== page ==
World and Nation

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Japan said to have tentative deal to buy disputed islands

KYOTO, Japan — The Japanese government has struck a tentative agreement to buy three uninhabited islands that are part of a chain at the center of a heated territorial dispute with China, a person close to the talks said Thursday.

A government negotiator got a verbal agreement from the islands’ owners, a family living in suburban Tokyo, according to the person knowledgeable about the talks, who asked not to be identified because the negotiations were still in a sensitive stage. He said the particulars of the deal, including a price, had yet to be decided, and that the deal could still fall through.

A deal would allow the government to nationalize three of the five major islands in the East China Sea chain, known as the Senkaku in Japan and the Diaoyu in China. It would not directly affect the more crucial issue of sovereignty over the islands, which are already administered by Japan but claimed by China and also Taiwan.

While the dispute has been simmering for decades, emotions flared in April after Tokyo’s outspoken rightist governor, Shintaro Ishihara, proposed that his city buy the islands. That started a series of landings last month on the islands by nationalists, first from China and then Japan; the Japanese landing contributed to anti-Japanese protests in China.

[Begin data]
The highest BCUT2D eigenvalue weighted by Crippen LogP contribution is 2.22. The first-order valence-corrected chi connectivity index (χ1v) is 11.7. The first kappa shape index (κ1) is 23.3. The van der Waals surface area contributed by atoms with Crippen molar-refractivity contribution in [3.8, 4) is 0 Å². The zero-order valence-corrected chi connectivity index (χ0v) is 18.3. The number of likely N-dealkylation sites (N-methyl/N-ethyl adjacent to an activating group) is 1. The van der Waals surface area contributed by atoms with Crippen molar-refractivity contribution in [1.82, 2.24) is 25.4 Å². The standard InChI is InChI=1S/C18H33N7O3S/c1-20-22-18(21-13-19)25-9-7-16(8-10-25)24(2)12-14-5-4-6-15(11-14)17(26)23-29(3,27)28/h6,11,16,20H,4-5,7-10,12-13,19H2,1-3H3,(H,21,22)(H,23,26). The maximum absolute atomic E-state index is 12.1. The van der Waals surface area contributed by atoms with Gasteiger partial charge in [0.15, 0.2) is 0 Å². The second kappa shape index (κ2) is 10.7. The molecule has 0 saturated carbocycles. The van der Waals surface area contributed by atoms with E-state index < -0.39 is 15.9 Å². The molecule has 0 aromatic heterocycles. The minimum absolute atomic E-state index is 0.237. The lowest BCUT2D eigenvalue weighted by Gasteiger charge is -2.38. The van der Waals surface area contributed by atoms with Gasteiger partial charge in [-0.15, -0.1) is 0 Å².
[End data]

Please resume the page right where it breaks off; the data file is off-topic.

—Martin Fackler, The New York Times

Scores of migrants die after boat sinks off Turkish coast

ISTANBUL — At least 58 migrants drowned in the Aegean Sea just off the Turkish coast after the fishing boat that was carrying them sank early Thursday, local officials told a Turkish news agency.

Forty-six others who were on the boat, including the two-man crew, got to shore safely, and have been detained, the semiofficial Anatolian News Agency reported, adding that two of the passengers were hospitalized. Fifteen of the dead were apparently locked in a cabin on the sinking boat, and it was not clear why, the officials said.

The boat, about 39 feet long, was carrying more than 100 Syrians, Iraqis and Palestinians who were apparently trying to migrate to the European Union when it struck rocks and foundered near the Turkish township of Menderes in Izmir province, the agency said. The boat was only about 160 feet from shore at the time.

In remarks to Turkish reporters, Ardahan Totuk, the deputy governor of Izmir Province, declined to say where the boat was headed. Turkey’s Aegean coastal region and the Greek islands a short distance offshore are a frequent route for illegal immigrants seeking refuge in Europe, often by paying smugglers to transport them clandestinely by sea. The Greek island of Samos is less than 20 miles from where the boat sank.

—Sebnem Arsu, The New York Times